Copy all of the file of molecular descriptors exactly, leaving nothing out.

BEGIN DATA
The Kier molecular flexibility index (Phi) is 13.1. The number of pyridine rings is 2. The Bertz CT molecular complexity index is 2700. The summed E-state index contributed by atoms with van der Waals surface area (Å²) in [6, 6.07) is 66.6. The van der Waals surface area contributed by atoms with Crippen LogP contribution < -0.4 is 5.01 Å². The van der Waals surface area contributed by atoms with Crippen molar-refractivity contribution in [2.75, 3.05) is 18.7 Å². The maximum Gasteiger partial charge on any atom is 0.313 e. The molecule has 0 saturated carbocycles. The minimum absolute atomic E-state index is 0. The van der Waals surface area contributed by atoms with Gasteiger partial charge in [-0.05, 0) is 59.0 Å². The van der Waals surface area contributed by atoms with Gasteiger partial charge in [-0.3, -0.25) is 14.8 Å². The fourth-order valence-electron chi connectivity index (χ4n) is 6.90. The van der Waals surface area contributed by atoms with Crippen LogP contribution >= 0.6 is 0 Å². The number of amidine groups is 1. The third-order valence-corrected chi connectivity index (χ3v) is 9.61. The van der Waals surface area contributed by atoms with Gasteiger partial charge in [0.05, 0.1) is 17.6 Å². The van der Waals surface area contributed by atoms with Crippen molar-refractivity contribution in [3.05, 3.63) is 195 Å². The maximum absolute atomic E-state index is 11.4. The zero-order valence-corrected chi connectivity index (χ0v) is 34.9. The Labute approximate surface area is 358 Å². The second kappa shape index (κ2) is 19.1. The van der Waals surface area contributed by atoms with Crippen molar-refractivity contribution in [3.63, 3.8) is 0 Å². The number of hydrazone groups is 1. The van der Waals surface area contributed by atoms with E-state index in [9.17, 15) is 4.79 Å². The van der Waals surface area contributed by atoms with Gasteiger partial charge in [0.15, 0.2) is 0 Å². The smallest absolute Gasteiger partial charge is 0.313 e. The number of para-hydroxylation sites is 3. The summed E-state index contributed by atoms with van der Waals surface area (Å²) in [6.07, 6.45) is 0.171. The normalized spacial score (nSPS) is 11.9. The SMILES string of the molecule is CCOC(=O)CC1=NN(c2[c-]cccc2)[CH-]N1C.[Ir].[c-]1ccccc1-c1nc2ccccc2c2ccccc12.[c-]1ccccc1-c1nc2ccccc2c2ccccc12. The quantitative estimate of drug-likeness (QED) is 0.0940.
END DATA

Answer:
The Kier molecular flexibility index (Phi) is 13.1. The number of pyridine rings is 2. The Bertz CT molecular complexity index is 2700. The summed E-state index contributed by atoms with van der Waals surface area (Å²) in [6, 6.07) is 66.6. The van der Waals surface area contributed by atoms with Crippen LogP contribution < -0.4 is 5.01 Å². The van der Waals surface area contributed by atoms with Crippen molar-refractivity contribution in [2.75, 3.05) is 18.7 Å². The maximum Gasteiger partial charge on any atom is 0.313 e. The molecule has 0 saturated carbocycles. The minimum absolute atomic E-state index is 0. The van der Waals surface area contributed by atoms with Gasteiger partial charge in [-0.05, 0) is 59.0 Å². The van der Waals surface area contributed by atoms with Gasteiger partial charge in [-0.3, -0.25) is 14.8 Å². The fourth-order valence-electron chi connectivity index (χ4n) is 6.90. The van der Waals surface area contributed by atoms with Crippen LogP contribution >= 0.6 is 0 Å². The number of amidine groups is 1. The third-order valence-corrected chi connectivity index (χ3v) is 9.61. The van der Waals surface area contributed by atoms with Gasteiger partial charge in [0.05, 0.1) is 17.6 Å². The van der Waals surface area contributed by atoms with Crippen molar-refractivity contribution in [3.05, 3.63) is 195 Å². The maximum absolute atomic E-state index is 11.4. The zero-order valence-corrected chi connectivity index (χ0v) is 34.9. The Labute approximate surface area is 358 Å². The second kappa shape index (κ2) is 19.1. The van der Waals surface area contributed by atoms with Crippen molar-refractivity contribution in [3.63, 3.8) is 0 Å². The number of hydrazone groups is 1. The van der Waals surface area contributed by atoms with E-state index in [9.17, 15) is 4.79 Å². The van der Waals surface area contributed by atoms with Gasteiger partial charge in [0.15, 0.2) is 0 Å². The smallest absolute Gasteiger partial charge is 0.313 e. The number of para-hydroxylation sites is 3. The summed E-state index contributed by atoms with van der Waals surface area (Å²) in [6.07, 6.45) is 0.171. The normalized spacial score (nSPS) is 11.9. The SMILES string of the molecule is CCOC(=O)CC1=NN(c2[c-]cccc2)[CH-]N1C.[Ir].[c-]1ccccc1-c1nc2ccccc2c2ccccc12.[c-]1ccccc1-c1nc2ccccc2c2ccccc12. The quantitative estimate of drug-likeness (QED) is 0.0940.